Featured Story

Year in Review: Making progress on Island History Center

 COURTESY PHOTO | Rendering of a proposed additions to the Shelter Island Historical Society Haven’s House, which would include a new building to house a storage vault, classroom and display space.

COURTESY PHOTO | Rendering of a proposed additions to the Shelter Island Historical Society Haven’s House, which would include a new building to house a storage vault, classroom and display space.

Construction on the new Shelter Island History Center, being built to complement the Historical Society’s Havens House museum, got underway in 2017.

By October, foundation work in the basement of Havens House was complete and the museum stabilized. Also completed was the concrete work in the lower level of the History Center and construction on the framework and building façade was progressing well.

The center will house the Historical Society’s collections and create new spaces for exhibits, offices, meetings and educational programs.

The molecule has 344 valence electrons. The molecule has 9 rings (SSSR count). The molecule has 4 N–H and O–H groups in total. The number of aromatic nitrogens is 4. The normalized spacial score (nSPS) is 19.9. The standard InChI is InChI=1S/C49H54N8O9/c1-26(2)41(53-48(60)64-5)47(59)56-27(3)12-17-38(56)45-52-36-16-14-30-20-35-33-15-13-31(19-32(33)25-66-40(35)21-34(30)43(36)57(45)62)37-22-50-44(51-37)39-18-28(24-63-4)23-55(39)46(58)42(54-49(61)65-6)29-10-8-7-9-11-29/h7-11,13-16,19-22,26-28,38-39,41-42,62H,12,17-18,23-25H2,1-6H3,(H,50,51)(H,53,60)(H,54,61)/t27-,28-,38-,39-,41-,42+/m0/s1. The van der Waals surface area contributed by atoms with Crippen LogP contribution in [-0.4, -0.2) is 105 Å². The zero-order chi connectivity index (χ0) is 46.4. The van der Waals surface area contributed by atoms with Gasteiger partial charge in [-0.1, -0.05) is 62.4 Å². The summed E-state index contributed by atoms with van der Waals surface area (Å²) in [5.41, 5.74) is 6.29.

The facility will have a meeting room, space for curators and a 425-square foot climate-controlled archival vault so the Historical Society can properly house, preserve and expand the existing collection of 100,000 documents.

A lower level will include a workroom, an exhibition gallery, collections storage and a mechanical room to supply utilities for the new building and the Havens House museum. The two floors will be connected by dual staircases and a lift to provide access for people with limited mobility.

The Havens House Museum has been closed during construction, but 2018 is expected to be “a year of celebration” filled with programs and exhibits.

As Fokine Construction moved into the final phase of construction on the new center, which is expected to be completed this spring, Janet D’Amato, acting president of the Historical Society’s board, reminded friends and neighbors they have one last chance to ensure their names appear on the donor wall in the building.

“Twenty years from now, people will visit the building and point out the names of their parents and grandparents on the donor wall,” Ms. D’Amato said. “I tell people that they absolutely do not want to miss the opportunity to have their names on the list.”

Comments

comments